∗ An 18-year old committed suicide shortly before his graduation when his parents denied his request for money. ∗ One young man in his early 20s took his life when his family refused to allow his marriage to a girl with whom he had been living for almost two years and with whom he had a child.
∗ A nine-year old boy who had been watching television at a neighbor's house hanged himself for fear that he would be beaten for returning home so late.
∗ A 15 year old girl asked to use her sister’s video camera but the sister refused. The girl killed herself with an overdose of medicine.
∗ A 24-year old male took his own life after he was refused credit in the family store.
2. Plan out your scene: Where does it happen? Who are the characters? What is the action/what happens? How will you give the audience the impression that the character commits suicide? Give a short introduction of your scene and then act it out. Make sure the audience can see and hear you and tell them to watch the play closely. Remember to speak loudly and do not turn your back to the audience. 3. After you are finished, ask the audience to tell you what they saw. Then ask the audience to provide missing information: What do you think was happening before the scene started—1 day, 1 week, 1 month earlier— that may have led to the young person taking their life? Ask them to explain their answers. 4. Re-play the scene with the additional information given by the audience. But this time the audience is allowed to stop the action at any time they want to change what is happening. They do this simply by yelling, “Stop,” or by raising their hand. The actors must then freeze and the audience member(s) must tell them what to do differently so as to have a more positive outcome. When the audience member(s) say, “Go,” the play resumes. The play can be stopped as many times as the audience feels changes need to be made. 7. After the performance, ask the audience: What changes were made to the first act? What impact did those changes have? Did the changes have positive or negative results? Were the changes realistic? Do people act that way? What caused the youth to commit suicide in the first play? Did they change their behavior in the second play? Why? Ask the actors if there was anything difficult about playing their roles? What risk and protective factors were revealed?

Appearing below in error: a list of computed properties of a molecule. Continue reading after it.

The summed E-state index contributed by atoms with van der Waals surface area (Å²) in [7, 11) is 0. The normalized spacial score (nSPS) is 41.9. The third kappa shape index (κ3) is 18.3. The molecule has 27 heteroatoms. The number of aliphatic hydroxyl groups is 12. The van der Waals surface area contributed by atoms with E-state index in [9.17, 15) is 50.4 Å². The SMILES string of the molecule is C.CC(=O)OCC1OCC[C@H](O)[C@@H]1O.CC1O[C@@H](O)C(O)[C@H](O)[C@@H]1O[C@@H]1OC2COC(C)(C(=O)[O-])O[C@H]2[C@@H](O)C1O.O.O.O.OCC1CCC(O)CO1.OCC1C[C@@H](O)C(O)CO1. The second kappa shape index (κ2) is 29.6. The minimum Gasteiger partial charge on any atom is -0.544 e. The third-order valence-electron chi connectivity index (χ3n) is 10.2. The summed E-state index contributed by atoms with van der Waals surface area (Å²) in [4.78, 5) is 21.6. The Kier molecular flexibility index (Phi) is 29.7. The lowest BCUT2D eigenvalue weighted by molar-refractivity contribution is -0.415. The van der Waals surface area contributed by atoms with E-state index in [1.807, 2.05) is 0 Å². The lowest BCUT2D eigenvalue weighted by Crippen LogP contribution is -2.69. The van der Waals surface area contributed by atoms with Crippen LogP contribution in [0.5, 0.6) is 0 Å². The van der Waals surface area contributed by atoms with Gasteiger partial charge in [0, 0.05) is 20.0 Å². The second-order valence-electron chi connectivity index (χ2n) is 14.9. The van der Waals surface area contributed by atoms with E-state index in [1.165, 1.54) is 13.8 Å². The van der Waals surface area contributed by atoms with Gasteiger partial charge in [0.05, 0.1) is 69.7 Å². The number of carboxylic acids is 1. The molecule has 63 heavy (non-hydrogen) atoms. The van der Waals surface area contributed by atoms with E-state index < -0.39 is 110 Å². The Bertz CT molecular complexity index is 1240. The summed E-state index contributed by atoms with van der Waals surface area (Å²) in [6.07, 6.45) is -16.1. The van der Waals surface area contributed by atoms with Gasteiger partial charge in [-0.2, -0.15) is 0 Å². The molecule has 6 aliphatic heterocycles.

EXPLORING ALTERNATIVES Tool 4: Reasons to Live Discussion (mixed or focus groups)
1. Imagine you are thinking of committing suicide. Take a few minutes to think of as many reasons as you can why you would/should not commit suicide and go on living individually. 2. Individuals share their answers with the small group which records a list of Reasons to Live. 3. Small groups come together into the large group and share their lists of Reasons to Live. The Recorder works with the participants to put the responses into categories* such as religious/spiritual beliefs or commitment/love of family. Record your categories in clusters or a list. 1) Individual Reasons to Live
2) Small Groups Reasons to Live
3) Category Clusters category
COMMUNITY ASSETS Tool 5: Community Maps (focus groups by age and/or gender)